J Integr Plant Biol. ›› 2008, Vol. 50 ›› Issue (9): 1151-1160.DOI: 10.1111/j.1744-7909.2008.00655.x

• Molecular Ecology and Evolution • Previous Articles     Next Articles

Effects of Population Size on Reproductive Success of the Endangered and Endemic Species Primula merrilliana

Jian-Wen Shao, Xiao-Ping Zhang, Zhong-Xing Zhang and Guo-Ping Zhu   

  • Received:2007-11-10 Accepted:2007-12-20

Abstract: The reproductive ability related to the population size of the endangered and endemic species Primula merrilliana Schltr. was investigated. In 26 populations observed, only four contain more than 500 flowering individuals, whereas most of them (53.8%) consist of less than 100 flowering individuals. Though the ratio of pin and thrum plants keeps its balance at 1:1 for all populations, the frequency of pin and thrum flowers was significantly biased in most small populations. Population size strongly affected reproductive success; plants in small populations produced significantly fewer flowers and fruits per plant and fewer seeds per fruit, and therefore fewer seeds per plant. The floral density was another important factor that influenced the reproductive success of P. merrilliana, because four main reproductive success parameters (fruits per plant, seeds per fruit, seeds per plant, and the proportion of flowers setting fruit) were all positively correlated with floral density. The size of plants and the number of leaves per plant (measure of habitat quality) were not influenced by the variation of population size, suggesting that the reduced fecundity in small populations may not be a consequence of lower habitat quality. Inbreeding depression and pollen limitation as a result of less attractiveness in small populations are therefore likely explanations for these patterns.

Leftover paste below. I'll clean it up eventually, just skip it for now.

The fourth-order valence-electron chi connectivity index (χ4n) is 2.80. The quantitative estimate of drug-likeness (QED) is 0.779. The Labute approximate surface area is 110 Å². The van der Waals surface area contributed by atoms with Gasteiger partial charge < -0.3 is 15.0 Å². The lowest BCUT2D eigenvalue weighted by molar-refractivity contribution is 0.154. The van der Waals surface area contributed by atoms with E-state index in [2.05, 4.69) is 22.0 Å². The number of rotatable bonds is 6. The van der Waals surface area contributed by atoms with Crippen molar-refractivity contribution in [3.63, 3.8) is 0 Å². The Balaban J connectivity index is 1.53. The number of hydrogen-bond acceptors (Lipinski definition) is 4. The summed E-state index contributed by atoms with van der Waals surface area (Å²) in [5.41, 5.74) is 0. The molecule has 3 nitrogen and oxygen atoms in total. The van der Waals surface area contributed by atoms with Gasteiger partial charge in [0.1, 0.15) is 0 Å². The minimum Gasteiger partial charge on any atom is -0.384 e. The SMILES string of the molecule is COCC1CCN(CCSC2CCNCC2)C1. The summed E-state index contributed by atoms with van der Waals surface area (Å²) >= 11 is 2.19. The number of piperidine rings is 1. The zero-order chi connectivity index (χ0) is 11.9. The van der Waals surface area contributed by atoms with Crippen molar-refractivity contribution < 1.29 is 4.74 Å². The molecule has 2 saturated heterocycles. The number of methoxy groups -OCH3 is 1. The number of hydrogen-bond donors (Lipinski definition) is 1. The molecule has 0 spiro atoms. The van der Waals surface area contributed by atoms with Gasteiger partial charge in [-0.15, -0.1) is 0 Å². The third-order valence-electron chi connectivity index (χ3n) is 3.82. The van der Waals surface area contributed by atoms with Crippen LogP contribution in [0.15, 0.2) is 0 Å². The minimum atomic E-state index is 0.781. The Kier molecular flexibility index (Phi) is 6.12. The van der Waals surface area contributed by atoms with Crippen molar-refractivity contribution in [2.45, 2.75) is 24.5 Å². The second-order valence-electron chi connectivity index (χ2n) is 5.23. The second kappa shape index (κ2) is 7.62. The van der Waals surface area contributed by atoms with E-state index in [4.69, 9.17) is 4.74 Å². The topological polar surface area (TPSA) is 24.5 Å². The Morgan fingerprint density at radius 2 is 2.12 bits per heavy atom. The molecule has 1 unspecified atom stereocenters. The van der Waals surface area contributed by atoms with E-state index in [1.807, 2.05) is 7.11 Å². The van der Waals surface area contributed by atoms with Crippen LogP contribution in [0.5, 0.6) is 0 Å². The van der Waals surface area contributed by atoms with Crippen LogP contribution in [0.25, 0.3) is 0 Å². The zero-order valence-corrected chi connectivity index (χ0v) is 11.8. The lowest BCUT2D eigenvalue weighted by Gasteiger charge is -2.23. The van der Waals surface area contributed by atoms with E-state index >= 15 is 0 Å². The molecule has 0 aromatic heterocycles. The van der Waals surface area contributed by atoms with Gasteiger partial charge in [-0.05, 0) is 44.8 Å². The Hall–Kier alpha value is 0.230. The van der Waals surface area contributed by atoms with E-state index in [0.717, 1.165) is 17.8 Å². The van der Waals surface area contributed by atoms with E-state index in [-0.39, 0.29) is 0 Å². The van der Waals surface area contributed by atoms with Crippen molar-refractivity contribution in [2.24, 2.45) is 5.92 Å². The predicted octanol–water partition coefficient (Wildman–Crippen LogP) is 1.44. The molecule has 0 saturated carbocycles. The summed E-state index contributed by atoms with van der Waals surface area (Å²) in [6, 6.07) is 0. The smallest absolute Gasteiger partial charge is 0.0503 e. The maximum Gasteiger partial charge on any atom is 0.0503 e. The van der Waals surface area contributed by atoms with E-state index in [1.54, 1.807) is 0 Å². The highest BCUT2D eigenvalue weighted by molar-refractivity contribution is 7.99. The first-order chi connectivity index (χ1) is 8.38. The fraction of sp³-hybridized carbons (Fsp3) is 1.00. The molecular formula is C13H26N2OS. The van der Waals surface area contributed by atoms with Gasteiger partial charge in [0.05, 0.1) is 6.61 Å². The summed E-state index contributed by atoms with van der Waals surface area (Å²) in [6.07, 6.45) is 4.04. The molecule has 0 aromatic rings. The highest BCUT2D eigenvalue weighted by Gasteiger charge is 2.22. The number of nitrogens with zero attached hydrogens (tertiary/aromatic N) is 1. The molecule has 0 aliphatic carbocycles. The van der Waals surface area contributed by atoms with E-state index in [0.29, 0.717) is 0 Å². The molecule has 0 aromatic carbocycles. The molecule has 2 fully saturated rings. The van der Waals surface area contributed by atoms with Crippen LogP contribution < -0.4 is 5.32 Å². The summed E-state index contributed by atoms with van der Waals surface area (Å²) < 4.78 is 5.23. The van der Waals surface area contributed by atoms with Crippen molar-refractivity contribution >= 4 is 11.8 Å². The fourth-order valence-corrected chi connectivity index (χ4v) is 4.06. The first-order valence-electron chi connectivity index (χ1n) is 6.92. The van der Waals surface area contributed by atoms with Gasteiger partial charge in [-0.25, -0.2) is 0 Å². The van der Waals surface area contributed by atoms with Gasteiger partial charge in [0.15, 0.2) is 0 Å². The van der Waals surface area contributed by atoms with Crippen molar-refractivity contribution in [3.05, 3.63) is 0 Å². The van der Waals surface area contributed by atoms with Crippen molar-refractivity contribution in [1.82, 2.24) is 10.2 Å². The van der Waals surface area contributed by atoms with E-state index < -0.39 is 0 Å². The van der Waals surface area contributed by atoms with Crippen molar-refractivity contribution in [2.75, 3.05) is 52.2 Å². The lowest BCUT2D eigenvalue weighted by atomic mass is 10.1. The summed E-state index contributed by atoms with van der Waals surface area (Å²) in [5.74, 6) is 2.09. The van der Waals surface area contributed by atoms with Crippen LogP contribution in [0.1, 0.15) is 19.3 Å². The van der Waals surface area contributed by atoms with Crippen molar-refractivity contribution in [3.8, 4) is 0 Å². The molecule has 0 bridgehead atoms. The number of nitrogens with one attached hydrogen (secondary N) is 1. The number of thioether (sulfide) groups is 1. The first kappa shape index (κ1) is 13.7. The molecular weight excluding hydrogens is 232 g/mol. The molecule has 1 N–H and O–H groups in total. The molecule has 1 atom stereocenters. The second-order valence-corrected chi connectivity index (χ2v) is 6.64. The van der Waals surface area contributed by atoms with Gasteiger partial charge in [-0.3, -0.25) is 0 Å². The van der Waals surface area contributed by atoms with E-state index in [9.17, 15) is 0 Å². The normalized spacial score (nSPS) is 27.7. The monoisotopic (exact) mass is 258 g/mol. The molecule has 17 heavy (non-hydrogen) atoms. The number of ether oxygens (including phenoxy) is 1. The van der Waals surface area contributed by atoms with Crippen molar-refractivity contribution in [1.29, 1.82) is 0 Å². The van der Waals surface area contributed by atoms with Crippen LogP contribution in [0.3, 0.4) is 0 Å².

Key words: fruits and seeds-set, heterostyly, population size, Primula merrilliana, short-lived plant

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